Aglassis writes: Eurogamer has reported that famed D&D and computer game designer Colin McComb is working on a spiritual sequel to Planescape: Torment. The game will be set outside of the Planescape campaign setting due to an inability to come to an agreement with Wizards of the Coast. The lead designer on the original game, Chris Avellone, has apparently given his blessing.
Aglassis writes: It appears that the emergency pollution control efforts instituted by the Chinese government for the 2008 Summer Olympics in Beijing are failing. Despite significantly reduced pollution levels over the weekend due to a rainstorm, the pollution levels in Beijing have once again climbed upwards. Kenneth Rahn, a professor emeritus at the University of Rhode Island, has noted that pollution levels in Beijing are highly dependent on meteorological cycles and that a significant amount of the stagnant pollution in Beijing that comes from the provinces south of the city has to be periodically flushed out by Mongolian cold fronts, which occur unpredictably. IOC medical commission chairman Arne Ljungqvist has stated that the quality of the air in Beijing is safe and that the haze over Beijing is "mist." There has been no comment yet from the IOC on recent pollution readings (PM10) as high as 432 micrograms per cubic meter, over 8 times the World Health Organization air quality target of 50 micrograms per cubic meter (the Chinese target for the Olympics is 100 micrograms per cubic meter).
Aglassis writes: The US Senate and House recently passed a $50 billion global health initiative that will spend $41 billion for AIDS relief, $5 billion for malaria relief, and $4 billion for tuberculosis relief in high risk locations around the world. This bill is an expansion of the $15 billion President's Emergency Plan for AIDS Relief (PEPFAR) that was authorized in 2003. Supporters of this bill have noted that it may save 5 to 7 million lives and train 140,000 new health care workers in the affected areas. Senators John Kerry and Gordon Smith also succeeded in removing HIV restrictions in the Immigration and Nationality Act which will allow HIV positive individuals to travel to the United States. An amendment to name the bill for the recently deceased Senator Jesse Helms was also defeated with the final name being the 'Tom Lantos and Henry J. Hyde Global Leadership Against HIV/Aids, Tuberculosis, and Malaria Reauthorization Act of 2008.' President Bush, an initiator of the original PEPFAR plan and a strong supporter of its reauthorization, is expected to sign the bill which has been widely applauded by human rights and AIDS advocacy organizations around the world.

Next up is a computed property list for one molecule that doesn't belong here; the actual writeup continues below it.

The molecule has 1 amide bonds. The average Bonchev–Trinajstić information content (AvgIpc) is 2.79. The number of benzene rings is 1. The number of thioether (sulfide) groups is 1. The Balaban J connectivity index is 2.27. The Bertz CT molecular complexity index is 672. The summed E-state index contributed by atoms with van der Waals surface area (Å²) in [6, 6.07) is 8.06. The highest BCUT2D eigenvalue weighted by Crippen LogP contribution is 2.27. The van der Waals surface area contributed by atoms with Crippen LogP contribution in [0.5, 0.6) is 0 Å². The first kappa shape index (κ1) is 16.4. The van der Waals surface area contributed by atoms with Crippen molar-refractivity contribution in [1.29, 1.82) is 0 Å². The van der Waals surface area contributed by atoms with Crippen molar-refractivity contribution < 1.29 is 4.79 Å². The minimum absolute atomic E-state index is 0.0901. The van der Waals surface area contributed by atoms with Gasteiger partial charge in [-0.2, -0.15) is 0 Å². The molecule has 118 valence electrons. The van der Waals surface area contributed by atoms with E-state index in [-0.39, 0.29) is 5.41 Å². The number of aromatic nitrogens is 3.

Aglassis writes: The US Senate recently passed a $50 billion global health initiative that will spend $41 billion for AIDS relief, $5 billion for malaria relief, and $4 billion for tuberculosis relief in high risk locations around the world. This bill is an expansion of the $15 billion President's Emergency Plan for AIDS Relief (PEPFAR) that was authorized in 2003. Senators John Kerry and Gordon Smith also succeeded in removing HIV restrictions in the Immigration and Nationality Act which will allow HIV positive individuals to travel to and from the United States and to attain citizenship. An amendment to name the bill for the recently deceased Senator Jesse Helms was also defeated.
Aglassis writes: Professor Edward Lorenz whose discovery that minute changes in the initial conditions of some non-linear dynamical systems can lead to large divergences passed away on Wednesday at the age of 90. The coiner of the "butterfly effect" discovered in 1961 that a computer model of a weather system displayed seemingly random behavior when the initial conditions were perturbed by small amounts even though the system was deterministic. This discovery resulted in the foundation of chaos theory. Another contribution Professor Lorenz made to chaos theory was the discovery of strange attractors. In being awarded the Kyoto Prize in 1991 it was said of Professor Lorenz that his discovery of chaos theory "profoundly influenced a wide range of basic sciences and brought about one of the most dramatic changes in mankind's view of nature since Sir Isaac Newton".